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    we have oil.. gets delivered every 6 weeks or so to a tank in the basement.. no issues, no problems.. we checked with our neighbours and worked it we are paying about $500 a year more for oil.. but I also refuse to wear a sweater in the cold weather :shuffle: we are considering getting gas put in.. again not a major deal so I wouldn't say no to a house because of oil.. we have a double brick ranch style bungalow - 3 bedroom.. it heats the house fine.. no aroma either.. we have been here 21 years and no issues..
     
  21. danceronice

    danceronice Corgi Wrangler

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    If everything else about the house was GREAT and wasn't likely to cost me tons of money, I might consider it, but oil and propane are both well below natural gas on my list of preferred heating. (I like gas--geothermal racks up the electricity bill to run the blowers, though it's still cheaper than having oil or propane delivered, and gas allows you to have gas stoves, which I vastly prefer to cooking on electric.)

    It would also depend on the system--when I was looking, I passed on one house that had oil more because the furnace was coal converted to oil. It was ancient.
     
  22. milanessa

    milanessa engaged to dupa

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    I wouldn't have a problem but it sounds like it's a deal breaker for you.
     
  23. Blue Bead

    Blue Bead New Member

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    I have oil heat, in a 13 room farm house, yet. It can be very expensive if the house is not very well insulated. It would be good to find out how old the tank is, as the older ones are not double-walled. Single walled tanks can develop leaks under certain conditions and those leaks are extremely expensive to deal with when the oil escapes and saturates your basement flooring.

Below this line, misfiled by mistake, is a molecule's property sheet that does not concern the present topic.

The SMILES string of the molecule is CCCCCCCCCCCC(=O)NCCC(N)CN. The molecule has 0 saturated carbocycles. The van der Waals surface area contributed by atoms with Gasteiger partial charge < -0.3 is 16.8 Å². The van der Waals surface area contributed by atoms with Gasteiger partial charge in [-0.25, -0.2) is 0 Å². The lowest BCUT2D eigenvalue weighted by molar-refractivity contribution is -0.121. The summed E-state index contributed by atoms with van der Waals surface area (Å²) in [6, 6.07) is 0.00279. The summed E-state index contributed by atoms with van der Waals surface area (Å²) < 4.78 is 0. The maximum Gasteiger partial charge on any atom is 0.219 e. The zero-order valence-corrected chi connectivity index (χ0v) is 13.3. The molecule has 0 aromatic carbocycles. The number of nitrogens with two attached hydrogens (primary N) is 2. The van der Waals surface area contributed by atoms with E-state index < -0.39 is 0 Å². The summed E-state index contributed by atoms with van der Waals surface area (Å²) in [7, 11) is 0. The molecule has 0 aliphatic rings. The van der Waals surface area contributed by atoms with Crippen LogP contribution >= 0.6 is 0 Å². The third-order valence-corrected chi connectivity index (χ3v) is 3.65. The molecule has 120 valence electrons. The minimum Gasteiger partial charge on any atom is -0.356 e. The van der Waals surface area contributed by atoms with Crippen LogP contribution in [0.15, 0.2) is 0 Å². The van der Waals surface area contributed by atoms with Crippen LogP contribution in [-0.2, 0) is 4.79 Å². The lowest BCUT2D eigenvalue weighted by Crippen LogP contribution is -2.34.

Double-walled tanks are much less likely to develop a leak. Incidently the leak develops due to moisture or water trapped in the tank, due to condensation which develops when the furnace isn't being used over long periods. So, it makes sense to keep the tank filled during the off-season to prevent this kind of occuance. Heating oil tanks develop leaks from the inside out. I learned this the hard way four years ago when my outside tank, a single-walled one, had an undetected leak. The weak spot in the tank's bottom let go during a cold winter's night and drained into my basement. I awoke to a horrific odor of heating oil throughout my house. To make along story shorter, the fire department and the EPA were involved and fixing the whole problem cost me nearly $20,000!